- Eschholz, William E.
Graduate School, University of Maine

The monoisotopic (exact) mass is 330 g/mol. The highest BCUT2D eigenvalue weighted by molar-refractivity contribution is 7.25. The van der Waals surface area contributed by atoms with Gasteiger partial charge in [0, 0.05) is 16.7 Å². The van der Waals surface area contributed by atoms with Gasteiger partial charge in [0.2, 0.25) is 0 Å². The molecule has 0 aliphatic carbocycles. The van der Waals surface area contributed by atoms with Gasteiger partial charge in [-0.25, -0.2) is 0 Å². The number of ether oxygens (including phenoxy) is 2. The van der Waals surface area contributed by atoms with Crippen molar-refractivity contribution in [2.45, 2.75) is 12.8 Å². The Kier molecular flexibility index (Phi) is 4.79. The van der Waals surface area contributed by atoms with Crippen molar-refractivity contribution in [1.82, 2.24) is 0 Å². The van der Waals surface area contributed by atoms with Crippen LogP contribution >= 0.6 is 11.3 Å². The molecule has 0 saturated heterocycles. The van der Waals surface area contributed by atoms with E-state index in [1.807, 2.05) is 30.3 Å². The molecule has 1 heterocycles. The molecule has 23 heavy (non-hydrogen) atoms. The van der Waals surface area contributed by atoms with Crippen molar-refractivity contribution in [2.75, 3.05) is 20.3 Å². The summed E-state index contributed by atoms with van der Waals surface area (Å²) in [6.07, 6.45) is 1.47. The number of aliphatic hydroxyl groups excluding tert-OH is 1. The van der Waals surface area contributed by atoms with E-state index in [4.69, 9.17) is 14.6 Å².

Forestland in northern Maine is typically treated with the herbicide glyphosate several years after harvest. This treatment reduces hardwood regeneration, the primary winter food of moose (Alces alces), and therefore may negatively affect moose populations in the state. There is a possibility that glyphosate may eventually improve browse and cover conditions for moose as the stand develops (compared to untreated clearcuts). I tested this hypothesis by studying the effects of glyphosate application on moose activity and winter cover characteristics at 2 stages of stand development: 1 and 2 years post-treatment and 7-10 years post-treatment. In general, moose activity was greater on older clearcuts than the younger clearcuts, likely because of greater protective cover (conifer stems >2m) on the older sites. These results suggest that glyphosate treatment reduces the suitability of recently treated stands for foraging and bedding activity , but that glyphosate treatment improves foraging and bedding habitat later in stand developmenE (7-10 years post-treatment).